Ganging Up on Power and Cooling

Speakers at the Digital Power Forum say that it will take the combined efforts of IT, data center managers and facilitites departments to address the growing problems.

RICHARDSON, Texas—Dealing with the twin issues of power and cooling in the data center is going to take a combination of efforts from both the technology industry and the vendors that build and power those facilities.

The Digital Power Forum here Sept. 18-20 saw the continued merging of the disparate groups, with speakers ranging from IT giants like Advanced Micro Devices and Sun Microsystems to data center designers such as EYP Mission Critical Facilities to power supplies and cooling companies, including American Power Conversion and Emerson Networks Liebert unit.

However, the message from all three groups was the same: The rapid increase in density in data centers—fueled in large part by such technologies as blade servers—is a trend that will only accelerate, putting more pressure on these disparate parties to find solutions to the issues that have become key concerns of corporations.

"What we see here is the potential for a perfect storm," said Larry Vetal, senior strategist of worldwide commercial marketing for AMDs Microprocessor Solutions Segment.

Rack density is increasing, Vetal said, but because of the resulting heat load, rack space is going unused—as much as 18 percent in the average data center, according to an AMD survey. In addition, corporations continue to view building more data centers as an answer to heat issues, which can be an expensive proposition. In the 1990s, facilities were planned for a power draw of 40 watts per square foot, he said. By 2010, that number could be as high as 500 watts per square foot.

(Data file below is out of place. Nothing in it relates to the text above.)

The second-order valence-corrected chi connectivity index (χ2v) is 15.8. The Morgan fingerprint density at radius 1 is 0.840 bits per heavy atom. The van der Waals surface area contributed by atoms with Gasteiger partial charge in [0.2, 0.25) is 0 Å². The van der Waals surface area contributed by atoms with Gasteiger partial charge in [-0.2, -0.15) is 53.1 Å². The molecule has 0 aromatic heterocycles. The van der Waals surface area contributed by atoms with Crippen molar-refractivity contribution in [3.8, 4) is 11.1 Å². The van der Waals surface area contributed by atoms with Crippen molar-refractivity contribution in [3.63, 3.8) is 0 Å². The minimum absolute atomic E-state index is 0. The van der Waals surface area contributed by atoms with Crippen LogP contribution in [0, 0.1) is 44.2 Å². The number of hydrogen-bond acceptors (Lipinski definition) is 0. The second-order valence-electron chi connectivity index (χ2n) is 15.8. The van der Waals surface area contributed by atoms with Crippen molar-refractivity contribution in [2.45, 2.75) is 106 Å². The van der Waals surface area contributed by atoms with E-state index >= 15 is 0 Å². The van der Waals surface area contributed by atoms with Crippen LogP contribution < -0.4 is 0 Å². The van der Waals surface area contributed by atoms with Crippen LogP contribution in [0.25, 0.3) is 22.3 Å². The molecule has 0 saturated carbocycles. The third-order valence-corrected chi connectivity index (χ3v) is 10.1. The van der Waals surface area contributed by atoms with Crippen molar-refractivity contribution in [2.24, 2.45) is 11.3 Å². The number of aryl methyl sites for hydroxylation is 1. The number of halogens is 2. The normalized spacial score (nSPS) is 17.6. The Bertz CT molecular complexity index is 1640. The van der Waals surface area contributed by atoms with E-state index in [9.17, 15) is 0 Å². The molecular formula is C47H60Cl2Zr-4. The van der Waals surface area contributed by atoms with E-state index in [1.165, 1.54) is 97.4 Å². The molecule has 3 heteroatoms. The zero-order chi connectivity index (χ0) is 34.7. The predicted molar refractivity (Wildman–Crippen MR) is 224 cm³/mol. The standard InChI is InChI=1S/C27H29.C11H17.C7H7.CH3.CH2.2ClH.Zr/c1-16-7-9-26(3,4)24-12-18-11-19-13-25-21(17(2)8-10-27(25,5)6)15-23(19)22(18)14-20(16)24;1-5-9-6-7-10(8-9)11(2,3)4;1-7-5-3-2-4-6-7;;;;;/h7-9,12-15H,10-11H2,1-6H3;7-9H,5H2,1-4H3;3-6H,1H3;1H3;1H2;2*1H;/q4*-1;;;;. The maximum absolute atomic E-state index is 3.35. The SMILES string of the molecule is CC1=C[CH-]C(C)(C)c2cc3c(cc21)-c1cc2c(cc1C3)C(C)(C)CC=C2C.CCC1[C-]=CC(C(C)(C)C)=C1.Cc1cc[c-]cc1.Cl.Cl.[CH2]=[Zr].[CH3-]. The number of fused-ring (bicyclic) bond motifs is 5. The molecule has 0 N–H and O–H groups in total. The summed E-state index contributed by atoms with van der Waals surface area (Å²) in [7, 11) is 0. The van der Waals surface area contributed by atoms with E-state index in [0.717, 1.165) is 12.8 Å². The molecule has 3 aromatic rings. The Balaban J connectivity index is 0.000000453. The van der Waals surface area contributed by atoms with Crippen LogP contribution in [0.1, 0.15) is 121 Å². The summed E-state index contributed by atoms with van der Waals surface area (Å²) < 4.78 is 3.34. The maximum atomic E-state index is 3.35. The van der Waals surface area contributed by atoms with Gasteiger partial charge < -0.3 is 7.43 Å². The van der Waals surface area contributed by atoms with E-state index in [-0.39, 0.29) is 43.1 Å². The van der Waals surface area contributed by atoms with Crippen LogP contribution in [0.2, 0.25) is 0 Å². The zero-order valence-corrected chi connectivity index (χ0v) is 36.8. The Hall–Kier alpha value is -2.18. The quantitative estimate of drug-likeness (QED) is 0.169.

That could drive the cost to build an average 50,000-square-foot data center from $20 million to $250 million, he said. Data center managers, IT and facilities departments need to find a way to take advantage of the benefits of more dense technologies—of being able to do more work in the same amount of space—without being hobbled by power and cooling concerns, Vetal and others said.

Moves are being made in all areas to address the problem. On the IT side, chip makers like AMD, Intel and Sun Microsystems are growing the number of cores on a single piece of silicon, while working to keep the power consumption down. Sunnyvale, Calif.-based AMD, like Intel, offers dual-core chips now; Vetal said that when AMD releases its quad-core processors next year, it will fit into the same power envelope—about 95 watts—as the current dual-core models. Other chip technologies include such features as on-board memory controllers and the ability to throttle down a core based on application demand.

/zimages/3/28571.gifClick here to read about what AMDs Bruce Shaw said at the Data Center World conference about the rising costs of power and cooling.

IT vendors also are coming together to address the issues, most notably with the Green Grid Alliance, which was formed this spring to find ways to push the use of energy-efficient technologies. Vetal said the group—which includes AMD, Sun, Dell, IBM, Hewlett-Packard and VMware, among others—is formalizing its organizational structure, and will have announcements to make this fall.

Virtualization—the ability to run multiple applications and operating systems on a single server—and software-based management tools also are growing. However, Vetal said a key hurdle with the software tools is that they currently tend to be vendor-specific. Users are looking for the ability to manage the power and cooling of heterogeneous environments with a single tool.

"The biggest issue around these vendor tools is its OK if Im 100 percent an HP shop, or 100 percent a Dell shop, or 100 percent a Sun shop," he said.

In addition, memory makers need to get more involved, said Jack Pouchet, director of marquee accounts for Liebert, of Columbus, Ohio. Memory doesnt throttle down when sitting idle, he said.

"They consume as much power as when theyre doing something," Pouchet said. "The memory people still have to come to the table. … Its amazing how cheap memory is, but its killing us in the data center."

Next Page: Growing interest from government agencies.